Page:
There are many observations to report. I saw healthy working conditions and capacity building in communities in the form of housing, healthcare, and habitat preservation. Care and concern for worker health and safety were in place everywhere. The commitment to preserving wild life habitat was clear in their tiger reserve and in elephants in botanical gardens. Speaking with numerous APP employees, I heard their deep commitment to zero deforestation policies. The focus on research and development for sustainable wood species and forestry management practices was exemplified in the company’s laboratory, propagation fields, nursery, and managed forests.
KeyBank has a strong culture of aligning community and employee engagement in the name of corporate responsibility. With a focus on creating new employee behaviors that enable sustainable operations, KeyBank launched its first ever Green Office Week. The purpose of this week was to launch a collection of events aimed at getting employees involved in company-wide efforts to increase efficiency, improve the environment, and promote health and wellness.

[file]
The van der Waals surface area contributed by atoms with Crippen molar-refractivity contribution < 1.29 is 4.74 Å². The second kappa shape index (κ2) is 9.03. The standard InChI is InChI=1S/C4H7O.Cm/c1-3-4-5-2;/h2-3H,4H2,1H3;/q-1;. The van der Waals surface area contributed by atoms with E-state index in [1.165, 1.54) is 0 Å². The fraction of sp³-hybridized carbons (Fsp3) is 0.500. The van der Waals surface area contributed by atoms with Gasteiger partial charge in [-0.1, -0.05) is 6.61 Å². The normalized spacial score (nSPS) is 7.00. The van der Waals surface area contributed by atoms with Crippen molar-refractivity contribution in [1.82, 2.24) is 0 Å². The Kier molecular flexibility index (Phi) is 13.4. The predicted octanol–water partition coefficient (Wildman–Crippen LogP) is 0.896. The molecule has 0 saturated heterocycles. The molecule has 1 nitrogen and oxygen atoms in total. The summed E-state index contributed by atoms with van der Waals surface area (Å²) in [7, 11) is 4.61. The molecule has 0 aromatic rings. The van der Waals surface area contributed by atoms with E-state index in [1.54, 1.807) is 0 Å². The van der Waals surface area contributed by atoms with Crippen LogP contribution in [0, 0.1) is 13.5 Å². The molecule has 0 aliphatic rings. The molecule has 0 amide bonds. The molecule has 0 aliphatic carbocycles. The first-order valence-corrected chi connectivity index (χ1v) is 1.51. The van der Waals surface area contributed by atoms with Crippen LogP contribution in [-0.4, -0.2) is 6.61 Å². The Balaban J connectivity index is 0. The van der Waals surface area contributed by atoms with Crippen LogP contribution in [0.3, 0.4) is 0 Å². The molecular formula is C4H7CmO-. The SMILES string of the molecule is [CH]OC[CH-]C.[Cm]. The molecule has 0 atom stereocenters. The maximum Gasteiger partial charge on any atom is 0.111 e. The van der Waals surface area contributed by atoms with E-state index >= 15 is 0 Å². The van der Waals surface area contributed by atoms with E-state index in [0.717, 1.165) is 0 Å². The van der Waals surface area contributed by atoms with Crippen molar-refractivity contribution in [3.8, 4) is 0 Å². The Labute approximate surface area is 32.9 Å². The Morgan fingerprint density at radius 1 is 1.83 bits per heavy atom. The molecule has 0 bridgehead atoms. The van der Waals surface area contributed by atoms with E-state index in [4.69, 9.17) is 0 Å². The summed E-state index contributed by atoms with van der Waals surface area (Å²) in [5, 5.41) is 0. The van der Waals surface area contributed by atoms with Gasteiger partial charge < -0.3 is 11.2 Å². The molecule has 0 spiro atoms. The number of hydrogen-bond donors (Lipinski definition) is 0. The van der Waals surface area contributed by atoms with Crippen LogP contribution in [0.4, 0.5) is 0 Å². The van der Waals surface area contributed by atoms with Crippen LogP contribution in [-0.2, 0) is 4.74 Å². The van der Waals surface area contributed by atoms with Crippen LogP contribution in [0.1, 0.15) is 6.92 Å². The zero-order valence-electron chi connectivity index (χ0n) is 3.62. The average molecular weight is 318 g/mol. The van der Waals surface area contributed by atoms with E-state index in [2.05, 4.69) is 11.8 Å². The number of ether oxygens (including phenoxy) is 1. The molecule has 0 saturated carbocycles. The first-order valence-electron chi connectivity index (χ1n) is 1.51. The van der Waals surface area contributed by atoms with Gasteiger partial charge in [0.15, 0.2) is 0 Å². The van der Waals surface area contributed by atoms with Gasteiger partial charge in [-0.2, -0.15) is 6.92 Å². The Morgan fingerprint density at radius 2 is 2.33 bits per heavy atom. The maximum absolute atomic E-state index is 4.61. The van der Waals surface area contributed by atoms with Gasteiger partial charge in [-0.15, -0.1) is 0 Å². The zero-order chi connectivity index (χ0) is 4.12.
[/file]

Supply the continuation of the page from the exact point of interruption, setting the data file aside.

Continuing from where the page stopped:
Andrew Watterson is the Head of Sustainability in charge of Green Office Week. Having joined the team in 2014, he uses his sustainability and organizational change expertise to lead the bank in the development and execution of a sustainability strategy that positions the bank for growth. In his role, he works with the Corporate Responsibility team and bank leadership to help KeyBank balance margin and mission and to achieve dependable results.
How does employee engagement in sustainability programs help KeyBank and its customers?
Employee engagement programs help boost morale and keep our workforce up to date with all the new initiatives going on. By sharing ideas across the enterprise, we’re enabling employees to look at new ways of doing things. It’s important to us that our employees are involved in bringing new ideas into the company and that’s why we launched a new program that emphasizes continuous improvement.